Monday, December 19, 2011

Crystal Line by Anne McCaffrey

I've noticed a pattern in the Crystal singer series. Killa manages to get herself overwrought about something, storms off planet, and has some wild series of adventures as a result. I much prefer a character who grows and changes over time, and Killashandra seems emotionally frozen as a shrill and emotional wreck, at times. The other thing that seems to happen regularly when she departs in a rage is that she finds a man to attach herself to, and to sleep with. In this third volume of McCaffrey's series, she turns into a total slut. How disappointing.

Crystal Line starts off benignly enough, with Lars Dahl (from Killashandra) and Killa having partnered as crystal singers on Ballybran for a long time, usually quite successfully cutting enough crystal to get off planet and enjoy long sailing adventures together on a seemingly endless list of water worlds. Guild Master Lanzecki sends them off on a mission to investigate a new, possibly sentient, type of mineral or crystal that's been discovered on a barren world, and the first part of the novel is intriguing. I actually thought McCaffrey was going somewhere important with it, at first. This new discovery is totally ignored until very near the end of the book, when it performs a deus ex machina routine and cures Killa of her memory loss, so she and Lars can live happily ever after.

When they return, Lanzecki begins to take Lars under his wing, so to speak, and includes him in some of the day to day business of the Guild. Killa seems oblivious to this, except as it affects her time spent with Lars, and how it inconveniences her schedule. When Lanzecki, who has grown old in the Guild Master job, goes out into the Ranges and essentially commits "suicide by crystal thrall", Lars Dahl is elected as the new GM, and Killa refuses to accept both Lanzecki's death, and Lars' new position.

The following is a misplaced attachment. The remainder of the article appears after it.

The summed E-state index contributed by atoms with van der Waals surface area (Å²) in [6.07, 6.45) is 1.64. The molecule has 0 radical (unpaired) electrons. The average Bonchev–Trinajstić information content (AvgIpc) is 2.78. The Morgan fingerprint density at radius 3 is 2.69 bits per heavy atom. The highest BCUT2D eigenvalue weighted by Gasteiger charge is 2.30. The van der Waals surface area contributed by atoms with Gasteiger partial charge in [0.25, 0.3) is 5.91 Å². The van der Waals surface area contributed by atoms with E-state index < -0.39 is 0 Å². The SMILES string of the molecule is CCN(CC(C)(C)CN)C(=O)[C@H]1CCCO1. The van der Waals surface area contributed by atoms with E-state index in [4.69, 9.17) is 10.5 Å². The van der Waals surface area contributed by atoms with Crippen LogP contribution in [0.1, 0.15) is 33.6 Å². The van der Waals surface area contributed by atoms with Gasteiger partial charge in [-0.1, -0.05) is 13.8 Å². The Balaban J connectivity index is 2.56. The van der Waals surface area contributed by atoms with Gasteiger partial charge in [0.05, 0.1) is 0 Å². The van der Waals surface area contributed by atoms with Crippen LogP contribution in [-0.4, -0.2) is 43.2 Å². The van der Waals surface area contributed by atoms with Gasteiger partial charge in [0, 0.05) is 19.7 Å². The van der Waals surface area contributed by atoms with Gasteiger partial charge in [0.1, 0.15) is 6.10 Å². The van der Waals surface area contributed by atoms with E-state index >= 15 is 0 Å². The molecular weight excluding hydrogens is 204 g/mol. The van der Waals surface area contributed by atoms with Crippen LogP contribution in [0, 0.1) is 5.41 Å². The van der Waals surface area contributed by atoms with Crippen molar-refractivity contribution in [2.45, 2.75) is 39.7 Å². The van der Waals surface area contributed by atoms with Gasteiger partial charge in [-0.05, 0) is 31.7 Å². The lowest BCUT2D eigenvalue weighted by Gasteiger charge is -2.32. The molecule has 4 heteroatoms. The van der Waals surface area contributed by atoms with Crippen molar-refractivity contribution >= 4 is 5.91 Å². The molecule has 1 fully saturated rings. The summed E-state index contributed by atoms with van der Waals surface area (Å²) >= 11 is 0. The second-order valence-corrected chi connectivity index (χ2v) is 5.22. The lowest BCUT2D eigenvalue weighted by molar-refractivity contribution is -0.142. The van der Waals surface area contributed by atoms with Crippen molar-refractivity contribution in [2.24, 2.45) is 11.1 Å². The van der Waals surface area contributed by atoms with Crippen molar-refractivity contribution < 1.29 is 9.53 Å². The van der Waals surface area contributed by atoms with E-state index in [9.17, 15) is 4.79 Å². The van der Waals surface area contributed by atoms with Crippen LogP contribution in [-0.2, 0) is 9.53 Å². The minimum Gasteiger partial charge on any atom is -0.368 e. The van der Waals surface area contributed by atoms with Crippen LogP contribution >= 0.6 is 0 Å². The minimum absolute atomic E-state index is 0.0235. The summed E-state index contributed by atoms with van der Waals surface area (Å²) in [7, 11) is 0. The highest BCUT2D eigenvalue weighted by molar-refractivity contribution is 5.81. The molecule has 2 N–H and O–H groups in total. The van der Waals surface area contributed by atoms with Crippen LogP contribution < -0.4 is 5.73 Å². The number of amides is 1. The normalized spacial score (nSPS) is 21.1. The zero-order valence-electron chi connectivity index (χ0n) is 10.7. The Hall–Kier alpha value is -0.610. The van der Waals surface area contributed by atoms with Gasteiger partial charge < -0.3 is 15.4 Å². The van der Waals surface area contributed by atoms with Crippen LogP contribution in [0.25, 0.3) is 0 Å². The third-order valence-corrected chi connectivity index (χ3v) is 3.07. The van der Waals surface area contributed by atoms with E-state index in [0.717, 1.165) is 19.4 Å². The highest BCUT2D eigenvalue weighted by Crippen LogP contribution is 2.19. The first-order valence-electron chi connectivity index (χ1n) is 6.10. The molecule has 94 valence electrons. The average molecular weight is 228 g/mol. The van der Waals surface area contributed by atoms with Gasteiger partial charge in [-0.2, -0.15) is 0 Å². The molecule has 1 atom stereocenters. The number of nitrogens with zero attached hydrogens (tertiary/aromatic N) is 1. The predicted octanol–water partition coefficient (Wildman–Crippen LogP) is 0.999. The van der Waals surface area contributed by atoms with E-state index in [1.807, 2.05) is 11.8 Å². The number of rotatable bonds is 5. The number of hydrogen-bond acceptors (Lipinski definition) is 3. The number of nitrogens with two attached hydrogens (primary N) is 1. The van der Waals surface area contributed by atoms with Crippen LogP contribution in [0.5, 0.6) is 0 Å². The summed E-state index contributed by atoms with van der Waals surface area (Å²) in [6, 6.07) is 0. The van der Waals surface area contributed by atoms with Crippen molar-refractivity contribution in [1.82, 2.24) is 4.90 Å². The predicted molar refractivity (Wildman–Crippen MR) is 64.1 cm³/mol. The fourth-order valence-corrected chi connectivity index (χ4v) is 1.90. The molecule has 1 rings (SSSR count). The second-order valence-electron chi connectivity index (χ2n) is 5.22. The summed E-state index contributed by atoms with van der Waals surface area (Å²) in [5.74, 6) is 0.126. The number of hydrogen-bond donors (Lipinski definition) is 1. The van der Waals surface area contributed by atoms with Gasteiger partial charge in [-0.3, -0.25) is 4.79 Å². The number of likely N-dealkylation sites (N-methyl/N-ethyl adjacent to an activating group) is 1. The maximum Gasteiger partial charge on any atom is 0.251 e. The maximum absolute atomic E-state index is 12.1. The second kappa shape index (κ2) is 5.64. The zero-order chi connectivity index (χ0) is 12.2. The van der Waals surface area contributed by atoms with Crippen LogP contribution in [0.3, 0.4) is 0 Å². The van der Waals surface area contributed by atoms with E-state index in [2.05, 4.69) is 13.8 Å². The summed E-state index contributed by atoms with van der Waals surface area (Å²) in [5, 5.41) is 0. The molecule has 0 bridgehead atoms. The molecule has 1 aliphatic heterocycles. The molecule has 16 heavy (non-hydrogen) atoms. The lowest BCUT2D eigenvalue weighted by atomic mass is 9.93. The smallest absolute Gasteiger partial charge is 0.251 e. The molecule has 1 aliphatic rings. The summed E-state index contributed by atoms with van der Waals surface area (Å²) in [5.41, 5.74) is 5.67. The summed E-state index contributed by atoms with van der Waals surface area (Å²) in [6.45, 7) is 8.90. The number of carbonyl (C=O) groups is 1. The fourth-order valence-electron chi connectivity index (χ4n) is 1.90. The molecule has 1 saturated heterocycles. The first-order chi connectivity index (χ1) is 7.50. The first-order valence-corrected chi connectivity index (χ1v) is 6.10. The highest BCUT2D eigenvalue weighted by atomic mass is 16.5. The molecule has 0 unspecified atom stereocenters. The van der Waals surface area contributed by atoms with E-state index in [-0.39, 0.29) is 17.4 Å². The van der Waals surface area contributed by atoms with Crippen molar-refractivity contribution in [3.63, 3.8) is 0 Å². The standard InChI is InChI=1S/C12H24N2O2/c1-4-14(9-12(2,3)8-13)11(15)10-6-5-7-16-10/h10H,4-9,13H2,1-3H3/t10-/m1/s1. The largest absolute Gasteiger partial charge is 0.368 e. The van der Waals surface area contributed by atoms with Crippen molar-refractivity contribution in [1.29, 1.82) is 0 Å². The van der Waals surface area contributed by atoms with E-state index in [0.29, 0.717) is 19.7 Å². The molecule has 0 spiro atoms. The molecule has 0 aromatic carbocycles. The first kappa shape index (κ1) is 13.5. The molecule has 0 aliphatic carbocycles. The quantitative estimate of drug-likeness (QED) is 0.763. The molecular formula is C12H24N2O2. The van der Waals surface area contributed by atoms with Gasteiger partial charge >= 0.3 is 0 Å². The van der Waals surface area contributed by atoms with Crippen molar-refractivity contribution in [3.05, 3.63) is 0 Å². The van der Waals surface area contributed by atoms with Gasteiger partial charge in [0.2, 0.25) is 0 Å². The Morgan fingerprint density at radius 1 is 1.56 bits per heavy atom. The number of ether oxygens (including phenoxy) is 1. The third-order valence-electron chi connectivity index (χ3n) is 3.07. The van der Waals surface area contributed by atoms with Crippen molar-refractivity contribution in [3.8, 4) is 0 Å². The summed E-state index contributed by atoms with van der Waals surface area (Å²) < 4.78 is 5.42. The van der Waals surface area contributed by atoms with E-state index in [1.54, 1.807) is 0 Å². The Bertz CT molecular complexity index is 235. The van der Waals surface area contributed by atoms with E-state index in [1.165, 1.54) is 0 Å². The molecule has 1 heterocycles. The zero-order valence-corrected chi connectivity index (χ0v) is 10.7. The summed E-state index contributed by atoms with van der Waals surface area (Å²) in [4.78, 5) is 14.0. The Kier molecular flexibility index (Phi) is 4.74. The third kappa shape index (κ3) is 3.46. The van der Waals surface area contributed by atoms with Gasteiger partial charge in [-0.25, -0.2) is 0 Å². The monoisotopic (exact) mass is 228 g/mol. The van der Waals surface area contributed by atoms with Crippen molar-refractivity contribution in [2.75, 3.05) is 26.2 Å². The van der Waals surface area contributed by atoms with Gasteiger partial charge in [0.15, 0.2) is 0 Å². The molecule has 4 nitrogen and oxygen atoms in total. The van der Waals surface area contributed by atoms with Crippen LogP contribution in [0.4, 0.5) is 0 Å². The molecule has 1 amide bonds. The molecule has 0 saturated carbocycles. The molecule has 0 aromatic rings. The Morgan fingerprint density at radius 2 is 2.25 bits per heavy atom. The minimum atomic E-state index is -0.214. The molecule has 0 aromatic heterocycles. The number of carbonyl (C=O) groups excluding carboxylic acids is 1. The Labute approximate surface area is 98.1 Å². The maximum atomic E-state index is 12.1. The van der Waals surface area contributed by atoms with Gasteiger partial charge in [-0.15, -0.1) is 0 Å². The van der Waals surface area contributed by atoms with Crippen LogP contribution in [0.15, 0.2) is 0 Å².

Lars Dahl has made a habit of recording his experiences dutifully, so he won't forget who he is, what he's done, or who he loves, when singing crystal messes with his memory. But Killashandra has been lazy about doing so, and there are some things that she decided long ago she'd rather forget (any failure on her part, for one thing, which reveals something not so flattering about Killa's character). Her memory is not so good at this point, and she becomes unable to distinguish between Lars and Lanzecki's tenure as Guild Master. There is a new techique for helping Singers to recover their memories, but Killashandra refuses to be treated, and cuts crystal by herself for the first time in decades, then runs away from the situation, ending up on a water world by herself.

Killashandra overstays her slutty welcome, and ends up with severe crystal withdrawal symptoms. She returns to Ballybran considerably weakened, and Lars takes her back out into the Ranges to cut crystal again, letting her symbiont heal. The Guild is in the middle of a crisis, with a decimated force of singers, mainly through attrition and low recruitment, and unfilled orders from the FSP worlds, that competitors are hoping to fill with their crystal substitutes. Together, they must double-handedly save the Guild from extinction, or perhaps merely irrelevance.
This was a series that began well, but faded out with a whimper.

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